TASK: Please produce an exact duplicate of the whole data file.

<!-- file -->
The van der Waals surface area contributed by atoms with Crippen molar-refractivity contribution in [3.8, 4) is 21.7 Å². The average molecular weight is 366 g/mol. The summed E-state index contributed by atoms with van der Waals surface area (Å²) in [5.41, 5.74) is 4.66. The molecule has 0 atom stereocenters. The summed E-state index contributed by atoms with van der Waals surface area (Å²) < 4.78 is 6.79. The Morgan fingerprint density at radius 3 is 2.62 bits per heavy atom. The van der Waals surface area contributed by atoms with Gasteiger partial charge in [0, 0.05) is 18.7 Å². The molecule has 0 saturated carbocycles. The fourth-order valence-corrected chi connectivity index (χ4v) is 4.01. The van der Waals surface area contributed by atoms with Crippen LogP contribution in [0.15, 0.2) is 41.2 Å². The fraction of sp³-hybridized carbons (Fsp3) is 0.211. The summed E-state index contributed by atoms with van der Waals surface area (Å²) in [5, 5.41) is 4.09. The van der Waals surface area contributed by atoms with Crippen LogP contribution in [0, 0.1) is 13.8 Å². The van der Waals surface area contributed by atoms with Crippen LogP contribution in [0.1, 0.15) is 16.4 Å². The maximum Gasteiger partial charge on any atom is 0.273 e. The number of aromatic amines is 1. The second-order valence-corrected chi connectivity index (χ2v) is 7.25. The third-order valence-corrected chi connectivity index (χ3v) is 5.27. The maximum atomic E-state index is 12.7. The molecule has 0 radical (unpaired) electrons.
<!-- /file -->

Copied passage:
The van der Waals surface area contributed by atoms with Crippen molar-refractivity contribution in [3.8, 4) is 21.7 Å². The average molecular weight is 366 g/mol. The summed E-state index contributed by atoms with van der Waals surface area (Å²) in [5.41, 5.74) is 4.66. The molecule has 0 atom stereocenters. The summed E-state index contributed by atoms with van der Waals surface area (Å²) < 4.78 is 6.79. The Morgan fingerprint density at radius 3 is 2.62 bits per heavy atom. The van der Waals surface area contributed by atoms with Gasteiger partial charge in [0, 0.05) is 18.7 Å². The molecule has 0 saturated carbocycles. The fourth-order valence-corrected chi connectivity index (χ4v) is 4.01. The van der Waals surface area contributed by atoms with Crippen LogP contribution in [0.15, 0.2) is 41.2 Å². The fraction of sp³-hybridized carbons (Fsp3) is 0.211. The summed E-state index contributed by atoms with van der Waals surface area (Å²) in [5, 5.41) is 4.09. The van der Waals surface area contributed by atoms with Crippen LogP contribution in [0, 0.1) is 13.8 Å². The van der Waals surface area contributed by atoms with Crippen LogP contribution in [0.1, 0.15) is 16.4 Å². The maximum Gasteiger partial charge on any atom is 0.273 e. The number of aromatic amines is 1. The second-order valence-corrected chi connectivity index (χ2v) is 7.25. The third-order valence-corrected chi connectivity index (χ3v) is 5.27. The maximum atomic E-state index is 12.7. The molecule has 0 radical (unpaired) electrons.